Women are earning more degrees than men. While the top ranks of companies are still predominantly male, more women are advancing into leadership roles. This eventually starts to affect the composition of families and their economics. Consequently, lots of people have been pontificating lately about women who earn more than their partners. How do people feel about that?
The answer is that people feel lots of different ways.
“Breadwinner moms” is a broad category, even among two-parent families that might consider themselves (at some point) upper middle class, and with both partners at least somewhat attached to the workforce. The dynamic is different in a family where mom earns $80,000 and dad earns $70,000 vs. one where mom earns $200,000 and dad is taking on the occasional freelance project when it suits him. These families are both different from one where dad was earning $100,000 and mom earns $60,000, and then dad lost his job and is having trouble finding a comparable one — making mom the breadwinner, but in vastly different circumstances than the family intended.
So I was interested to see a Working Mother and PwC poll, which is being released today, which attempts to segment breadwinner moms by circumstance. Did mom choose to be the breadwinner? Or would she prefer that her partner support her family?
A lot of women are in the latter category. Working Mother found that only 29% of moms surveyed became the breadwinners by choice vs. 59% of the dads. These two categories of women (choice vs. chance) turn out to have quite a gap in everything from how satisfied they are in the support their spouses give them in meeting work demands to the level of respect they get at work and home. But some of the biggest gaps in satisfaction happen in those core, gendered issues of “how at-home tasks are divided” and “spouse/partner’s contribution to caring for children.” While 75 percent of women who prefer to be the breadwinner are happy with how tasks are split at home, only 48 percent of women who’d prefer their partners be the breadwinner are. And while 89 percent of women who prefer to be breadwinners are happy with their partners’ contribution to caring for the children, only 58 percent of women who want their partners to out-earn them are.
A number of the women I’ve interviewed for Mosaic have partners who are primary caregivers for their children. Again, this is not the same situation as a family where both partners work full time and mom just happens to earn more, but it’s been interesting to see the various stories people tell themselves that don’t need to be true, but can still influence happiness levels. Here are some that bubble up when gender roles are in flux:
1. When someone gets home from work, dinner should be started (if not finished), and the house picked up. I interviewed Jennifer Owens, editorial director of Working Mother magazine, and she mentioned having this story going on in her head. When she was growing up, she took care of her much-younger brother every day after school. “The deal was, dinner had to be started, and the house picked up when my mother and stepfather got home,” she says. Now, she and her husband split nights that they pick up the kids. “In my mind, when he says he’s on the way home, I should go around and pick up the house. It’s ingrained in my head that he should come home and the house should be picked up.”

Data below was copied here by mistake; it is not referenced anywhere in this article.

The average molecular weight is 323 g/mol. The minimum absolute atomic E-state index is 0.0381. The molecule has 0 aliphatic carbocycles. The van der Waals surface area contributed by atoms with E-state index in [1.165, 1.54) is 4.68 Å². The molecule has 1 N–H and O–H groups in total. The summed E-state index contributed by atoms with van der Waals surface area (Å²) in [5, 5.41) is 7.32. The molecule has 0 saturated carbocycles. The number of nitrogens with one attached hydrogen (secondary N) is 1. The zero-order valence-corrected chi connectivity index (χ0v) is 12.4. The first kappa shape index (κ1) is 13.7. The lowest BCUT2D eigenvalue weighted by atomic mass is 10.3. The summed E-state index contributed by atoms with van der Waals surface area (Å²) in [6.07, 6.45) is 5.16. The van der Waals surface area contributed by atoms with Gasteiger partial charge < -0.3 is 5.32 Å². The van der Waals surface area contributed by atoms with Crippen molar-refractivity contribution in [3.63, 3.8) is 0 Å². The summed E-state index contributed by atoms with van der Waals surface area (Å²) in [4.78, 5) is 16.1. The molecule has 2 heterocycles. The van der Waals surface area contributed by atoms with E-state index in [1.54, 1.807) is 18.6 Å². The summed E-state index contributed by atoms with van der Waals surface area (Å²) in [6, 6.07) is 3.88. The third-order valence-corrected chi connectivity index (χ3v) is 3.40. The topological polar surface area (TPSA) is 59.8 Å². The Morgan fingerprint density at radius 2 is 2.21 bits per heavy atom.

Her husband does not subscribe to this same narrative. On her late nights at the office, “I come home like, 9 or 10, the house is never picked up,” she says. “He’s gotten all the kid stuff done but the house is never picked up. Part of me goes, seriously?”
She’s realized “I have to let it go,” because house care and kid care are not the same jobs. Indeed, even dinner is not part of the same job as taking care of kids. Some women make their peace with this, and plan on take-out, or get meals delivered, or hire a personal chef, or cook on weekends, or cook when they get home. Others realize this must be negotiated separately — they aren’t bundled jobs as people assume with moms in caregiving roles. Dad may be willing to cook or clean, but he isn’t going to do it automatically. That has to be worked out. He may also have vastly different notions of what a good job looks like. This brings us to point #2.
2. Mom is always caregiver-in-chief. This belief becomes evident in complaints from dads who are primary caregivers. Their wives race in the door and act as if the children have been neglected when not in their care, pointing out things not done to their satisfaction — e.g. the kid’s face is dirty. Because they’ve been playing in the backyard right until she got home! (And hence not making dinner).
While many moms who are primary caregivers might appreciate their partners taking over more in the evenings, evening care can be negotiated too. Some breadwinner moms hesitate to even take an evening off to, say, take a yoga class. They think they need to spend every minute they’re not working with their children or…something will happen. But as long as you’re giving your partner space for his hobbies, the kids will be fine. The kids are probably getting a lot of parental time.
3. Men draw their identities mostly from work. Another mom was quite concerned that she support her husband’s professional development, his exploration of career choices, etc. Which would be great if he wanted to go back to work. But he didn’t. Given that she earned good money in a perfectly reasonable job, instead of fretting about her husband’s career, she’d probably be better off if she accepted him at his word. It’s really not that complicated. While no one has to stay home, if one party wants to and the other enjoys her job and can support the family, there’s no reason to tell stories about how men should think about work that they don’t, themselves, believe.